Talk time: Instant messaging and the enterprise

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Instant messaging can bring both great business benefit and far greater risks to your network systems, says John Korsak

The use of instant messaging (IM) as a means of business communication has been growing rapidly in companies of all sizes around the world. Analysts predict that within just four years, there will be hundreds of millions of corporate IM users globally. Imagine the numbers ten years from now.

Until recently, instant messaging in business was proliferated through the familiar, free consumer products we have all used to communicate with family and friends. Now, employees are also enlisting it for relevant business uses. It is one more form of communication that can increase efficiency and productivity, while at the same time create a number of IT security problems for businesses.

Why you should be concerned

Many problems plague users of free, consumer IM products. Service interruptions occur with free IM services, which affects productivity. Many IM services generate network traffic as unencrypted text, open to skilled hackers who can intercept messages during transmission. A virus-infected file attached to an instant message will not be detected by virus scanners until it reaches the desktop. Most IM services use a 'deliver and forget' methodology, making tracking and archiving impossible.

It is obvious that the quick growth of IM usage in the business world has occurred without the involvement of IT departments. Without their sanction, IM has simply spread with few security protocols or policies accompanying it. Now, with the promise of ubiquitous corporate IM, associated security issues are fast becoming a major concern of IT managers.

Balancing security and convenience

Free consumer IM products allow anyone to create a user account, simply by creating a username and password. There is no way to verify who that individual is. That person can begin communicating with other IM users in a corporate environment and obtain confidential information with relative ease. As with other forms of business communication that may be confidential, private or otherwise sensitive, the main issue for IT is maintaining control and ensuring security.

While it is important to provide flexible means for employees to get work done, companies are increasingly concerned with balancing speed, convenience and productivity with the ability to monitor network traffic, to encrypt sensitive information so it does not wind up in the wrong hands, and to adhere to privacy and security regulations imposed by the corporation itself or by industry best practices guidelines. Corporate IT departments need IM solutions that enable free-flowing communications, but with security and control checkpoints firmly in place.

The need to ensure security has spawned a number of IM client-server solutions designed for corporate use. With these solutions, it is possible for IT to keep IM communications encrypted behind the corporate firewall, rather than allow these messages to travel unencrypted over the internet where hackers or other malicious eavesdroppers can listen in on conversations.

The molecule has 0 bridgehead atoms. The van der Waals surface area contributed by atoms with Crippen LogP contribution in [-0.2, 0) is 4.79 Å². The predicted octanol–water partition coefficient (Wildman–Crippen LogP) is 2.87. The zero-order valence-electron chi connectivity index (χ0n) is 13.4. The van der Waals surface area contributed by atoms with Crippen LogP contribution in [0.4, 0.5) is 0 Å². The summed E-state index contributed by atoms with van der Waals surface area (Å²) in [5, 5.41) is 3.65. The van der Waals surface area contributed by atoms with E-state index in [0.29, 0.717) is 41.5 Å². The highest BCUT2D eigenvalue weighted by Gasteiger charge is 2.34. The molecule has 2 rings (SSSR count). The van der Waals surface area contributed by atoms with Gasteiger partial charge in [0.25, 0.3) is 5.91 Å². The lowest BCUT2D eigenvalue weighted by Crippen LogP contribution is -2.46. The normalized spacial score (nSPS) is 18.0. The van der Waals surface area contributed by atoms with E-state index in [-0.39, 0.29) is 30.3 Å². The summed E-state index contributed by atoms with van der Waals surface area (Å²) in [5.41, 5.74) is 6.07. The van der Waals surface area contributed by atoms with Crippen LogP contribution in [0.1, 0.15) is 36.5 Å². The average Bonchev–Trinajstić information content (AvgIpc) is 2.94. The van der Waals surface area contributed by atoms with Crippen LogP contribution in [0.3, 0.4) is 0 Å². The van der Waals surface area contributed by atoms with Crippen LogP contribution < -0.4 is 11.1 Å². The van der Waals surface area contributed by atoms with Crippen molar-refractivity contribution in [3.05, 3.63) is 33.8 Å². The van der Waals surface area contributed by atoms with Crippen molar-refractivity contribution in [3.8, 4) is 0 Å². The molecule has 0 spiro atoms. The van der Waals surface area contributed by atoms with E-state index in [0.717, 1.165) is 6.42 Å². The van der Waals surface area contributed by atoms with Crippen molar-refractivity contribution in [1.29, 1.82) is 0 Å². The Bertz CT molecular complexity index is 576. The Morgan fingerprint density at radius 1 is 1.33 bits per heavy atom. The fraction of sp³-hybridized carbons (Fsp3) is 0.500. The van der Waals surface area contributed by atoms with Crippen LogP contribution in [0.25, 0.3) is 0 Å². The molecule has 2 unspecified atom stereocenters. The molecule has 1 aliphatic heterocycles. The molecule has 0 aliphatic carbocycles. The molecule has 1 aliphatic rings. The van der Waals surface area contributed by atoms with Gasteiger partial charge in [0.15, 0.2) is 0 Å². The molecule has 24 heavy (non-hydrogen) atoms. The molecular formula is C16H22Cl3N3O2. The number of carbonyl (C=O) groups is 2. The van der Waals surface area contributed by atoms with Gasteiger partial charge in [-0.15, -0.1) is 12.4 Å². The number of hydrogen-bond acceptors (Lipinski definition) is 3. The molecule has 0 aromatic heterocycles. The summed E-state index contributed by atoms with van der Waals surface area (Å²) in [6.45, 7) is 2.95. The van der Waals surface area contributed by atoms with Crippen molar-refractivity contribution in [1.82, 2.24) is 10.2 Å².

When considering corporate IM, there are four categories of communication to be concerned about: user credentials (name and password); text messages; file transfers or attachments; and presence information.

Keeping in control

When sensitive company, customer, financial or employee data is being shared via IM, it is important to be able to create and control user accounts, log conversations, and ensure the communications are encrypted and not passing from client to client, but rather from client to server to client. In some industries, such as health care and finance, it is actually required. It is also useful to be able to limit the size of text messages and attachments so as not to consume huge amounts of bandwidth.

Other features not necessary in consumer products, such as the ability to provide a conversation history for individuals joining a discussion or the ability to send group messages, become desirable in corporate IM solutions. Enhanced functionality implies increased management and security needs. Central control by the IT department becomes a necessity and an advantage to ensuring productive use of IM within the corporation.

Corporate instant messaging is in its early growth phase. Standards have emerged, but no single one has been accepted, and companies are just beginning to establish guidelines for the use of IM. It is inevitable that policies and standards will emerge, just as they have for email communications. In the meantime, however, companies need to keep pace with the myriad of ways that people want to communicate, and need to ensure the security of those communications as a top priority.

John Korsak is product marketing manager for Ipswitch, Inc. (www.ipswitch.com).

Copyright © SC Magazine, US edition
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